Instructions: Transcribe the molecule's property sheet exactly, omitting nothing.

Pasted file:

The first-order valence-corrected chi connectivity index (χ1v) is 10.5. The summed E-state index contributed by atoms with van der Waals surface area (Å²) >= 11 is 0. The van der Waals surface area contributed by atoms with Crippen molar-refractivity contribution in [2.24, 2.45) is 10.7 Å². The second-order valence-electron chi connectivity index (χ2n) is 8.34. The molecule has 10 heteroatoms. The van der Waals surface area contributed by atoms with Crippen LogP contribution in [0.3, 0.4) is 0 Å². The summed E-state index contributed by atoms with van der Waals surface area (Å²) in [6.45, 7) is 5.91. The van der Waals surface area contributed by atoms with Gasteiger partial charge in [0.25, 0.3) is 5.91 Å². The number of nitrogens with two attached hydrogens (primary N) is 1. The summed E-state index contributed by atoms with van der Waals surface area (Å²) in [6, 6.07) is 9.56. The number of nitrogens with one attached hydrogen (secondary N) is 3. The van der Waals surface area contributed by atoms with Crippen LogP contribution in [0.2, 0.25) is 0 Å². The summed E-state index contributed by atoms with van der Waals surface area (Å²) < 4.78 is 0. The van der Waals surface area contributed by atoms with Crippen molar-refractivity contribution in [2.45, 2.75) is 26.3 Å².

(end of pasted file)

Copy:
The first-order valence-corrected chi connectivity index (χ1v) is 10.5. The summed E-state index contributed by atoms with van der Waals surface area (Å²) >= 11 is 0. The van der Waals surface area contributed by atoms with Crippen molar-refractivity contribution in [2.24, 2.45) is 10.7 Å². The second-order valence-electron chi connectivity index (χ2n) is 8.34. The molecule has 10 heteroatoms. The van der Waals surface area contributed by atoms with Crippen LogP contribution in [0.3, 0.4) is 0 Å². The summed E-state index contributed by atoms with van der Waals surface area (Å²) in [6.45, 7) is 5.91. The van der Waals surface area contributed by atoms with Gasteiger partial charge in [0.25, 0.3) is 5.91 Å². The number of nitrogens with two attached hydrogens (primary N) is 1. The summed E-state index contributed by atoms with van der Waals surface area (Å²) in [6, 6.07) is 9.56. The number of nitrogens with one attached hydrogen (secondary N) is 3. The van der Waals surface area contributed by atoms with Crippen LogP contribution in [0.2, 0.25) is 0 Å². The summed E-state index contributed by atoms with van der Waals surface area (Å²) < 4.78 is 0. The van der Waals surface area contributed by atoms with Crippen molar-refractivity contribution in [2.45, 2.75) is 26.3 Å².